Coptic Christianity traces its roots to Egypt, where it was said to have been founded by one of Christ’s apostles. Its followers constitute the largest religious minority in Egypt.
Riots sparked by the film’s trailer, which was translated into Arabic and posted on YouTube earlier this month, have spread from Egypt and Libya to Sudan, Indonesia and elsewhere. Four Americans were killed in Benghazi, Libya, in attacks that coincided with protests.
The day after the first riots, a man called several news organizations and claimed that he was an Israeli American developer who had produced the movie for $5 million with the backing of 100 Jewish donors, but that story was quickly proved false.
Klein is an evangelical Christian activist with a long history of anti-Islamic campaigns. In his 2010 book “Is Islam Compatible With the Constitution?” he writes glowingly of Botros and calls him a close friend.
Film permits had been issued to Media for Christ, a nonprofit group run by Nassralla, an Egyptian Christian who has devoted himself in recent years to criticizing Islam.
Nakoula and Nassralla have been in seclusion since the protests began. Early Saturday, Nakoula was picked up from his Cerritos home by Los Angeles County sheriff’s deputies on behalf of federal probation officials and released hours later. A U.S. courts spokeswoman said officials are reviewing whether Nakoula, who was convicted on bank fraud charges, violated terms of his probation.
Nakoula was released from federal prison in Lompoc in June 2011, less than two months before he assembled a group of struggling actors and some fake blood in a Duarte studio to shoot the film. While in the Metropolitan Detention Center in downtown Los Angeles, he lectured a fellow Egyptian inmate about his devotion to Botros.
“He called him Abouna [father] Zakaria. He was just obsessed with the guy,” recalled the inmate, Mohamed, a Northridge doctor who asked that his last name not be used because he did not want it known that he had been in custody.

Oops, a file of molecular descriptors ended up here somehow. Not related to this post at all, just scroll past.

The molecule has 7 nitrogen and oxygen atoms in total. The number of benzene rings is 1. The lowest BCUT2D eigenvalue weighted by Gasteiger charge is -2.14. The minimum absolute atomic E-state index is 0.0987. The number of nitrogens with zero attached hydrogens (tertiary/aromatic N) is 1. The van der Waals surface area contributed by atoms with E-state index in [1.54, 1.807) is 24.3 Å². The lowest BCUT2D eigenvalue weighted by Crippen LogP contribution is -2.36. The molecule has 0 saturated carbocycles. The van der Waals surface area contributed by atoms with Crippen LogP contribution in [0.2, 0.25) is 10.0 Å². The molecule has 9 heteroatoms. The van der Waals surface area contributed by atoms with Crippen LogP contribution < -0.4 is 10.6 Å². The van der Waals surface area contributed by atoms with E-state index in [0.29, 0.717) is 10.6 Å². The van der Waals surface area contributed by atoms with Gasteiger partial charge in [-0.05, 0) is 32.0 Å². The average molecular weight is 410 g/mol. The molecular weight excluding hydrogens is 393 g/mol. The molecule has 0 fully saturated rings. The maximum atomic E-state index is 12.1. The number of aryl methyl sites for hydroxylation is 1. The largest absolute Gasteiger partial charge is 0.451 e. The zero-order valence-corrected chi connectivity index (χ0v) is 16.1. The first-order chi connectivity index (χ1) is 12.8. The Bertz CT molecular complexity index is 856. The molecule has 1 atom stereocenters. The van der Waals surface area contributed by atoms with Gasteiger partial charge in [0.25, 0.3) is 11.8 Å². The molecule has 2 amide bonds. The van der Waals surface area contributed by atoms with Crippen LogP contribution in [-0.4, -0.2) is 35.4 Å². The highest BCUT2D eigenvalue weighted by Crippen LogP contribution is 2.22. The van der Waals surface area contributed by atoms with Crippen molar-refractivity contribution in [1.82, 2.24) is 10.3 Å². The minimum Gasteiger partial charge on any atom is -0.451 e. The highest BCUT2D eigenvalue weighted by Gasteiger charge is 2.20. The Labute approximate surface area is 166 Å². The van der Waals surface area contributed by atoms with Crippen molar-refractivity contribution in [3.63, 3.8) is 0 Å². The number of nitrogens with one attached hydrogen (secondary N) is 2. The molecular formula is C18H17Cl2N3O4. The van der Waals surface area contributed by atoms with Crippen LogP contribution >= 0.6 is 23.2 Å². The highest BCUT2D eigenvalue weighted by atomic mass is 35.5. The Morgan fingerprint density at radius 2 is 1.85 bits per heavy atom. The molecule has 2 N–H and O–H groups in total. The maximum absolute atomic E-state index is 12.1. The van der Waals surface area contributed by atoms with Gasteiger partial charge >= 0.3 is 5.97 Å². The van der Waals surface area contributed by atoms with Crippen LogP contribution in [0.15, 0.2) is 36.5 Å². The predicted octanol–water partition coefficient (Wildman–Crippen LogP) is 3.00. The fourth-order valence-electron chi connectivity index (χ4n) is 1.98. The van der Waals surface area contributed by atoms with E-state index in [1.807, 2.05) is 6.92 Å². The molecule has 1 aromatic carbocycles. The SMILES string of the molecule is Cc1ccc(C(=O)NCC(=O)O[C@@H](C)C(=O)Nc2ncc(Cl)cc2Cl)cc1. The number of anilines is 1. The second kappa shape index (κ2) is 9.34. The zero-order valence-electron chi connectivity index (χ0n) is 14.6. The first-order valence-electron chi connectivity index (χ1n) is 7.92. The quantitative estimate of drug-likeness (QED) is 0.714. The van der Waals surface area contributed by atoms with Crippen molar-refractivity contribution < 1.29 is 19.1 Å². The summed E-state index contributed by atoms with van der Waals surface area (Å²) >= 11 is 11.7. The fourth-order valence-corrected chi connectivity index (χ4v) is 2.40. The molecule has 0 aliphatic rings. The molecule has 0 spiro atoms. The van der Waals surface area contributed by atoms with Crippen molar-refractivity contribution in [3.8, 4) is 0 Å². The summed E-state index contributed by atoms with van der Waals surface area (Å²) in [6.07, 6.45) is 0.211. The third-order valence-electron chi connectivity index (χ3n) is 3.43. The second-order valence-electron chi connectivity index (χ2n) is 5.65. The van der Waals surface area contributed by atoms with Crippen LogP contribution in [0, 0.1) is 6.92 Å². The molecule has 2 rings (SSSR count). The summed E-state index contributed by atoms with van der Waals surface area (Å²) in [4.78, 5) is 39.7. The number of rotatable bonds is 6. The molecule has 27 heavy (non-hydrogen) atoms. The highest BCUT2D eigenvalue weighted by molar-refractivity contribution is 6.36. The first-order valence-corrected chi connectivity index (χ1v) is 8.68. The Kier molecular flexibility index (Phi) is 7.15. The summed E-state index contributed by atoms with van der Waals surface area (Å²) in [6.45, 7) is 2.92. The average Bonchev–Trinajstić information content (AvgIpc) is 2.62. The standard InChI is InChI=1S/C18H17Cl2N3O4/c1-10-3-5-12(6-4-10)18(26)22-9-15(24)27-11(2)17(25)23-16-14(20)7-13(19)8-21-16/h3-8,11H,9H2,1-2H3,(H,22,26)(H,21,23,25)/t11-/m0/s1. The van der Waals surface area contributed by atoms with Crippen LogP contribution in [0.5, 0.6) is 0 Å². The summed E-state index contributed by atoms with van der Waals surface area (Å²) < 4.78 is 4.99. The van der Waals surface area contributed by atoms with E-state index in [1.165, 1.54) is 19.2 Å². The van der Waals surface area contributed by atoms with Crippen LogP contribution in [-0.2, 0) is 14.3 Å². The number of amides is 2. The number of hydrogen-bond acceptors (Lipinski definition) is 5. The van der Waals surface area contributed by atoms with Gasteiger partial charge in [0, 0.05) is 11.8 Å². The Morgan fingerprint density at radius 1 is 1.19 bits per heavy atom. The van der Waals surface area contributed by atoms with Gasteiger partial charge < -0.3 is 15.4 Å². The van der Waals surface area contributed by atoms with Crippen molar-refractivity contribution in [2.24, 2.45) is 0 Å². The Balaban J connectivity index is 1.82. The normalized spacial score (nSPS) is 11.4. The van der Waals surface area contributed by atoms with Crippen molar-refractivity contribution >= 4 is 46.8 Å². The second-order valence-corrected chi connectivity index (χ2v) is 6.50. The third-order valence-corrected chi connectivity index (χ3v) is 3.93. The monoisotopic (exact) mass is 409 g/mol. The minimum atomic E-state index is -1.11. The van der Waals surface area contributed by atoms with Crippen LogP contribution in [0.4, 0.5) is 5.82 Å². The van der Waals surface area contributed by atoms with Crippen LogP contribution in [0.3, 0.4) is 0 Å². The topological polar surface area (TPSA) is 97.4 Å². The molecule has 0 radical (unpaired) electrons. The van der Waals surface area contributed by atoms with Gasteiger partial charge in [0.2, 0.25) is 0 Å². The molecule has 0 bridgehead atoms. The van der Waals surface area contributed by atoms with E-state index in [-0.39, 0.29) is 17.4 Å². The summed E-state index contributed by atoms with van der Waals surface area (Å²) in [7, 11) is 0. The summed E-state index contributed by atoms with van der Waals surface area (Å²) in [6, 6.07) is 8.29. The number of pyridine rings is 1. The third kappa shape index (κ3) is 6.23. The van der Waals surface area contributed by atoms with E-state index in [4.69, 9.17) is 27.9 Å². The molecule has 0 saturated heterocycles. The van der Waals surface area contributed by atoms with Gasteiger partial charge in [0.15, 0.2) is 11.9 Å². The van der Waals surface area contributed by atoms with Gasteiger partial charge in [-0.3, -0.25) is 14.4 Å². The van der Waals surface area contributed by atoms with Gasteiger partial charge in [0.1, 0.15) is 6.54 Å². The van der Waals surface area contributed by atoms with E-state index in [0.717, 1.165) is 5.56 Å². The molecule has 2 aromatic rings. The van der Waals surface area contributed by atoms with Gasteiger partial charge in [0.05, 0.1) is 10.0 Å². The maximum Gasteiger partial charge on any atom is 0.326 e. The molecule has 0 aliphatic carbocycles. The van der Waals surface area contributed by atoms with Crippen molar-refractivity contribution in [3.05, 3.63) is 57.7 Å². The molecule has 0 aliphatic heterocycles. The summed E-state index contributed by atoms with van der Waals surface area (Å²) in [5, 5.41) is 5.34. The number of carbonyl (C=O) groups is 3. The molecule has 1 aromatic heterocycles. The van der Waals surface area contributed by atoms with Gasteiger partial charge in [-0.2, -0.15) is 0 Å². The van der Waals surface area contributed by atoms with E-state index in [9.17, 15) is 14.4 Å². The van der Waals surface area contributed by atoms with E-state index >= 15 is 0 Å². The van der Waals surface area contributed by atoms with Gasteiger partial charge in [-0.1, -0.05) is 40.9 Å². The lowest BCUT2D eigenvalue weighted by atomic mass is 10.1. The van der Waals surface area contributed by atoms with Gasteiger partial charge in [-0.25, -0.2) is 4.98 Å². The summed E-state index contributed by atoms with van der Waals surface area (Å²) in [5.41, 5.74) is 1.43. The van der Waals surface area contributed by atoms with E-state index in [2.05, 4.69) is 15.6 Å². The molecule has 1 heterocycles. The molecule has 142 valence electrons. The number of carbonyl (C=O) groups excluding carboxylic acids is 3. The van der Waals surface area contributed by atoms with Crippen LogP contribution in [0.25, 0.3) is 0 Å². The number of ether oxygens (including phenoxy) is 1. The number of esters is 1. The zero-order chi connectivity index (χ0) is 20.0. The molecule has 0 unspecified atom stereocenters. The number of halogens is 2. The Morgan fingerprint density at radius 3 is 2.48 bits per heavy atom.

He said that Nakoula’s cell was stacked with Arabic books about Islam, and that he carried a heavily annotated Koran around the common areas of the prison, using the holy book’s own words as ammunition for his anti-Islamic lectures.
“He used to go to Botros and he used to bring him people that wanted to convert from Islam to Christianity,” said the doctor, a Muslim married to a Catholic. He added that Nakoula urged him to convert and promised to set up a meeting with Botros.
Actors hired for the movie were told they were working on a historical drama called “Desert Warrior” about a character named “Master George.” Months after the production wrapped, some of the original lines of dialogue were re-recorded with references to “Master George” replaced with “Muhammad.”
Alan Roberts, a film editor listed on production call sheets as the director, told a longtime friend and business partner this week that he was not involved in the re-recordings and was surprised by the final product.
Roberts, who did not return calls seeking comment, directed soft-core porn movies three decades ago.
Times staff writers Robert Faturechi, Sam Quinones, Abby Sewell and Phil Willon contributed to this report.